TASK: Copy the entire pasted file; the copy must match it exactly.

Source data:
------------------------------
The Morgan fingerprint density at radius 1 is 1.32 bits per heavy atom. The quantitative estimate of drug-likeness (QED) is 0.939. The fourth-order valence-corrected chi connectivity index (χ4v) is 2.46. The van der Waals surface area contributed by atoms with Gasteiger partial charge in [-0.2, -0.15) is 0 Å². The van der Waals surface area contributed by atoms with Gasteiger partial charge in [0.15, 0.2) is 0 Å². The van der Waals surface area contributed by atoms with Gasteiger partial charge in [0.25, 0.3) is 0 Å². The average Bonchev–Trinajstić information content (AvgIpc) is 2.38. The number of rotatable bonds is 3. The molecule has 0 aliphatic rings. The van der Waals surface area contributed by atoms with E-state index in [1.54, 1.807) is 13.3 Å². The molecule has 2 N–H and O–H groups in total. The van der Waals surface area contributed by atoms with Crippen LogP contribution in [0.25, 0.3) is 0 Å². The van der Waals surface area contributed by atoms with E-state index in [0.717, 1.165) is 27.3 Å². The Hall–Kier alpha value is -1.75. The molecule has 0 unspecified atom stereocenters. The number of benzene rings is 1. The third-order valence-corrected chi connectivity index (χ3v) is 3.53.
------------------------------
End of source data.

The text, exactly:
The Morgan fingerprint density at radius 1 is 1.32 bits per heavy atom. The quantitative estimate of drug-likeness (QED) is 0.939. The fourth-order valence-corrected chi connectivity index (χ4v) is 2.46. The van der Waals surface area contributed by atoms with Gasteiger partial charge in [-0.2, -0.15) is 0 Å². The van der Waals surface area contributed by atoms with Gasteiger partial charge in [0.15, 0.2) is 0 Å². The van der Waals surface area contributed by atoms with Gasteiger partial charge in [0.25, 0.3) is 0 Å². The average Bonchev–Trinajstić information content (AvgIpc) is 2.38. The number of rotatable bonds is 3. The molecule has 0 aliphatic rings. The van der Waals surface area contributed by atoms with E-state index in [1.54, 1.807) is 13.3 Å². The molecule has 2 N–H and O–H groups in total. The van der Waals surface area contributed by atoms with Crippen LogP contribution in [0.25, 0.3) is 0 Å². The van der Waals surface area contributed by atoms with E-state index in [0.717, 1.165) is 27.3 Å². The Hall–Kier alpha value is -1.75. The molecule has 0 unspecified atom stereocenters. The number of benzene rings is 1. The third-order valence-corrected chi connectivity index (χ3v) is 3.53.